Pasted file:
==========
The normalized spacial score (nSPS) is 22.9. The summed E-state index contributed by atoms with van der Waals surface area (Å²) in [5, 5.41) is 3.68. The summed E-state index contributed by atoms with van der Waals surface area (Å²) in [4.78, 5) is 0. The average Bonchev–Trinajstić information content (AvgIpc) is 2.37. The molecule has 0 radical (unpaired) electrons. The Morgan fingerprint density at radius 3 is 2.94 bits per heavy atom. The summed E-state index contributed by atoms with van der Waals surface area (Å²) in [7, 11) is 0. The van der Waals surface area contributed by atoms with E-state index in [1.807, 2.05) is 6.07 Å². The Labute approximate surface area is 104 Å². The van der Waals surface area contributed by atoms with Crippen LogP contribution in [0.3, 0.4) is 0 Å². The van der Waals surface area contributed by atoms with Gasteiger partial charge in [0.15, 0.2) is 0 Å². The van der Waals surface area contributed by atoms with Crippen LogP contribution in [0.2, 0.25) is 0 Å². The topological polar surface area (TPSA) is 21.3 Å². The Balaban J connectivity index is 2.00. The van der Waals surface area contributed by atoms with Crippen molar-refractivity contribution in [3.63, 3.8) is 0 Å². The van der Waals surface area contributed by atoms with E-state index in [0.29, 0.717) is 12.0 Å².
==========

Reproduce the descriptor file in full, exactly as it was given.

The normalized spacial score (nSPS) is 22.9. The summed E-state index contributed by atoms with van der Waals surface area (Å²) in [5, 5.41) is 3.68. The summed E-state index contributed by atoms with van der Waals surface area (Å²) in [4.78, 5) is 0. The average Bonchev–Trinajstić information content (AvgIpc) is 2.37. The molecule has 0 radical (unpaired) electrons. The Morgan fingerprint density at radius 3 is 2.94 bits per heavy atom. The summed E-state index contributed by atoms with van der Waals surface area (Å²) in [7, 11) is 0. The van der Waals surface area contributed by atoms with E-state index in [1.807, 2.05) is 6.07 Å². The Labute approximate surface area is 104 Å². The van der Waals surface area contributed by atoms with Crippen LogP contribution in [0.3, 0.4) is 0 Å². The van der Waals surface area contributed by atoms with Gasteiger partial charge in [0.15, 0.2) is 0 Å². The van der Waals surface area contributed by atoms with Crippen LogP contribution in [0.2, 0.25) is 0 Å². The topological polar surface area (TPSA) is 21.3 Å². The Balaban J connectivity index is 2.00. The van der Waals surface area contributed by atoms with Crippen molar-refractivity contribution in [3.63, 3.8) is 0 Å². The van der Waals surface area contributed by atoms with E-state index in [0.29, 0.717) is 12.0 Å².